Among the top five needs — inspiring commitment, strategic planning, leading people, resourcefulness, and employee development — only resourcefulness is a “top ten” skill. In other words, the majority of the competencies rated important for organizational success are not the leadership skills at which their managers perform the best. This is what calls, “the current leadership deficit.” So, even if nothing were to change in the future, today’s leaders are not as skilled as they should be to effectively manage current challenges. Bear in mind that in 2009, leaders may feel even less capable in these key ranges. The CCL study was piloted prior to the dramatic economic recession in 2008; so recent occasions likely have required even more of leaders. It might be particularly interesting to return to the financial sector for further research.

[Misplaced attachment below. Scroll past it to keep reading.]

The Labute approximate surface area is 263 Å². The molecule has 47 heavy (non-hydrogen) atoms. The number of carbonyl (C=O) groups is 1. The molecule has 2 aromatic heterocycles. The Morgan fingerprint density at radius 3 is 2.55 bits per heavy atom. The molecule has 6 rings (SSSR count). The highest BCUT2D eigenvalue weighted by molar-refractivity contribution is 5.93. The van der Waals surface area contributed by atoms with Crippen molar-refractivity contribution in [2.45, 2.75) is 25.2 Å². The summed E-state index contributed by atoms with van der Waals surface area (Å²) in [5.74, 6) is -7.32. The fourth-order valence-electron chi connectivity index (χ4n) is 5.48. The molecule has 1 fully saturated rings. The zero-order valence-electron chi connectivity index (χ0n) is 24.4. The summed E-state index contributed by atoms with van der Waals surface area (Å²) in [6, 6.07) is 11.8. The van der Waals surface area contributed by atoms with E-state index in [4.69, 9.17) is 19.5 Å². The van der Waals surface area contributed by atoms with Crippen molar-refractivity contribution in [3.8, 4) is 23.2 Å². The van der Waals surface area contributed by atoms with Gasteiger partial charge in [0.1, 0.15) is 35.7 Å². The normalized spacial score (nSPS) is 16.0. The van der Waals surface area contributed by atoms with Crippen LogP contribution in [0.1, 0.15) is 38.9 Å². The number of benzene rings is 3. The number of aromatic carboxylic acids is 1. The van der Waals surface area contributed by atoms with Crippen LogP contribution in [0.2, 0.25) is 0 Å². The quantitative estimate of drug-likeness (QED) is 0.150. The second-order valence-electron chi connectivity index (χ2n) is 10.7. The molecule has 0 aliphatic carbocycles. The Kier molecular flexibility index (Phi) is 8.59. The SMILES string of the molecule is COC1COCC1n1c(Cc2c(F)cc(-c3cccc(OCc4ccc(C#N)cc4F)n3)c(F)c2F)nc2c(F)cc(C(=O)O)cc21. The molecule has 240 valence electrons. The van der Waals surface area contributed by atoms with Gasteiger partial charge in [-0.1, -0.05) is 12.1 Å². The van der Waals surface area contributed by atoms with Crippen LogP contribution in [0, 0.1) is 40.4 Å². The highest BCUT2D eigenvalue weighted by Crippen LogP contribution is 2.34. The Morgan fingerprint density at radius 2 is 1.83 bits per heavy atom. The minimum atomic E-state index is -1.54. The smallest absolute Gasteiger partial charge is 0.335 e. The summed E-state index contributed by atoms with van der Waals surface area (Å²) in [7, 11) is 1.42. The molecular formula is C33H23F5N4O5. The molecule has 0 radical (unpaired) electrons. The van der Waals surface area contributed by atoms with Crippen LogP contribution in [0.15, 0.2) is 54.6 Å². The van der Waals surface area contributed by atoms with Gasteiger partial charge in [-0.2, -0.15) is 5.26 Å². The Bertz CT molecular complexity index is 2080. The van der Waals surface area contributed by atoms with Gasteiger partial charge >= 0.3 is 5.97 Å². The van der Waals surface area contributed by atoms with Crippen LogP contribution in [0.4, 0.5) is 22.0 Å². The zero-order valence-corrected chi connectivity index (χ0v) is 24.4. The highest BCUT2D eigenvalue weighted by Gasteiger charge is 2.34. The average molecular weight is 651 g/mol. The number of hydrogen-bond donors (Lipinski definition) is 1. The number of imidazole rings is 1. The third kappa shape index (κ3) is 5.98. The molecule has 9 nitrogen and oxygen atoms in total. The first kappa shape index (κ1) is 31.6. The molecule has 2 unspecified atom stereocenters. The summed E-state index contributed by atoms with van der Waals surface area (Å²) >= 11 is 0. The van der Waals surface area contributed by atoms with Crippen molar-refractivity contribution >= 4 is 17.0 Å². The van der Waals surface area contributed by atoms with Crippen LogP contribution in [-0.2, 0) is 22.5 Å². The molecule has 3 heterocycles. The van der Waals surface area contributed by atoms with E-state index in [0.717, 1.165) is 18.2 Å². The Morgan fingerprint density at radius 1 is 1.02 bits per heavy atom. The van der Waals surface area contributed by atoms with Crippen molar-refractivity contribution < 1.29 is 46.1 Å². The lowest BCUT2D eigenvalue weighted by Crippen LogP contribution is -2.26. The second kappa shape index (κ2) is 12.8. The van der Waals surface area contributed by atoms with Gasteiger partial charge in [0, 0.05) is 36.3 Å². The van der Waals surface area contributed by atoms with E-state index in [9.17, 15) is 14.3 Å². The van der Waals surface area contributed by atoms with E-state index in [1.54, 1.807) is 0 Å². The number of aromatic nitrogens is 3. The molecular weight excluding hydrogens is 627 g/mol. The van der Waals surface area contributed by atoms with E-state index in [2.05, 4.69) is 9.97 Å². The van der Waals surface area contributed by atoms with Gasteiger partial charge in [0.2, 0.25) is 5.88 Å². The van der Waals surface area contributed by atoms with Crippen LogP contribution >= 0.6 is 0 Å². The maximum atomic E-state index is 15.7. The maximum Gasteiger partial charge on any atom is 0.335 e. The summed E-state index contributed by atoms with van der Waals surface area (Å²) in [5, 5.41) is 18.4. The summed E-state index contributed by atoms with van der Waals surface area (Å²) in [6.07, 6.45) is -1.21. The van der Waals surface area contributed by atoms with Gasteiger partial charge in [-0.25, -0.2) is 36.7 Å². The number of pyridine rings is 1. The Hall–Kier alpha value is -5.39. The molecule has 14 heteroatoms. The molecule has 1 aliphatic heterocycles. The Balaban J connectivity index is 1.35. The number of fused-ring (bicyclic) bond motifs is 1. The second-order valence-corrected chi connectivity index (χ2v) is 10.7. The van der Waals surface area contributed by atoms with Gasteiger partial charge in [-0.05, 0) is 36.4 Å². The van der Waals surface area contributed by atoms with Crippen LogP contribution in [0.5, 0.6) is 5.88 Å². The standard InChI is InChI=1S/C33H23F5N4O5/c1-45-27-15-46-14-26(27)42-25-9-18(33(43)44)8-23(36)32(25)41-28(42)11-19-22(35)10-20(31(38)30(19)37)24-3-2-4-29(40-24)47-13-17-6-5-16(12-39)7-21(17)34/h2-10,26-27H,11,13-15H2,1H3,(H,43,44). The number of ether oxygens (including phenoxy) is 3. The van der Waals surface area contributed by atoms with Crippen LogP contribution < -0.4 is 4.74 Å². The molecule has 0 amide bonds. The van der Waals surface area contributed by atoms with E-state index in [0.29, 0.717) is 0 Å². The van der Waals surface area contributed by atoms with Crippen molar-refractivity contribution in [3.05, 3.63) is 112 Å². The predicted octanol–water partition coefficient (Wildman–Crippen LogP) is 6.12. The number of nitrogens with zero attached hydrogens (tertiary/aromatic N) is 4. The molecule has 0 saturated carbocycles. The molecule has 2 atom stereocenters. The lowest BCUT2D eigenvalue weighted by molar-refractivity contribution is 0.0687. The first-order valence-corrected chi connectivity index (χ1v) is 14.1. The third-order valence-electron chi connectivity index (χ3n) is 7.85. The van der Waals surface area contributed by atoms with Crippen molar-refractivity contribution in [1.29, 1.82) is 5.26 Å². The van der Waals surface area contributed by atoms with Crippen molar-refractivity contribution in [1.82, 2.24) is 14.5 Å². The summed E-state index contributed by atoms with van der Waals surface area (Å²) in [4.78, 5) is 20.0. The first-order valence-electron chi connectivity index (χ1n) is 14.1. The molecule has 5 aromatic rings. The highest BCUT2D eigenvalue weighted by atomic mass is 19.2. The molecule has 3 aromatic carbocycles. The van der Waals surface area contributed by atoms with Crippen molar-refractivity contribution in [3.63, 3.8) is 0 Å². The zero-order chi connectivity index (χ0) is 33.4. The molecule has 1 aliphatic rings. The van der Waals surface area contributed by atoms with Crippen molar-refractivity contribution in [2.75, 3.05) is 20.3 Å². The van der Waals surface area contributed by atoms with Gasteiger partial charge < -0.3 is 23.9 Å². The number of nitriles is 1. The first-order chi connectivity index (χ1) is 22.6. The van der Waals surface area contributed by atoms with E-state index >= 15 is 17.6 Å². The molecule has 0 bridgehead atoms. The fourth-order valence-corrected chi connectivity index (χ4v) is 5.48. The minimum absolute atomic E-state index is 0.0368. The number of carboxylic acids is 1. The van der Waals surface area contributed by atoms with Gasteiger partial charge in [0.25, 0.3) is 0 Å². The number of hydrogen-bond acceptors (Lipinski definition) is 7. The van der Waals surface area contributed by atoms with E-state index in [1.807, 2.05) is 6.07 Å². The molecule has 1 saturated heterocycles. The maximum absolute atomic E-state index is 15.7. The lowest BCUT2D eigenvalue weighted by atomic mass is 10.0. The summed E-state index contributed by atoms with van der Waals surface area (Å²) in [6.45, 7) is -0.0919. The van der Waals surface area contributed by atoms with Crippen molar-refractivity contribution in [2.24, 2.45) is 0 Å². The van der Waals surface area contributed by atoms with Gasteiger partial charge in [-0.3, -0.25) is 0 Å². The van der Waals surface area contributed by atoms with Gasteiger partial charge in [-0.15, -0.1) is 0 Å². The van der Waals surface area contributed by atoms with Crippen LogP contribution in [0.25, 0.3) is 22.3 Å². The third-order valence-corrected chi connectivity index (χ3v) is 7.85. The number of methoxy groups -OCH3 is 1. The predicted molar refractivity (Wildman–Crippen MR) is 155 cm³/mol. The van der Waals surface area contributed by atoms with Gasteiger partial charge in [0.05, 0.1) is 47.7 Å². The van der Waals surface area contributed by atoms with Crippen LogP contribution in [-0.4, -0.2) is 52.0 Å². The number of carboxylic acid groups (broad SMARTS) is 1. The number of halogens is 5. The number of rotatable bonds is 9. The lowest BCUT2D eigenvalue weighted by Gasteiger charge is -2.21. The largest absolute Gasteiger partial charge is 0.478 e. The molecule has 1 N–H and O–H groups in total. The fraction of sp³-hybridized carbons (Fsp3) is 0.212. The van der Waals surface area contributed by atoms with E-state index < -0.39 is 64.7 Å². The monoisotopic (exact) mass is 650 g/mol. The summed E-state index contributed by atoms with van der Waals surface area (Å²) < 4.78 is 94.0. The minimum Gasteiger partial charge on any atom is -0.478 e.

As a conclusion and a result leaders are not adequately prepared for the future. Today’s leadership capacity is insufficient to meet future leadership requirements. This finding is consistent across countries, organizations, and level in the organization including Middle East countries. The four most important future skills — leading people, strategic planning, inspiring commitment, and managing change — are among the weakest competencies for today’s leaders. The leadership gap, then, appears notably in high-priority, high-stakes areas. Other areas where there is a significant gap between the needed and existing skill levels are: employee development, balancing personal life and work, and decisiveness. These areas are flagged below as “key gaps”. Contrariwise, these data show that many leaders’ strengths are not in areas that are most important for success. Organizations report greater bench strength in areas of building and mending relationships, compassion and sensitivity, cultural adaptability, respecting individual differences, composure, and self-awareness. In organizations where this is the case, sufficient skill-level has been established in these areas and further large-scale efforts to boost these areas are unnecessary. Only four areas were considered to be “on-track,” with the current level of strength matching the level of importance: being a quick learner, resourcefulness, participative management, and doing whatever it takes.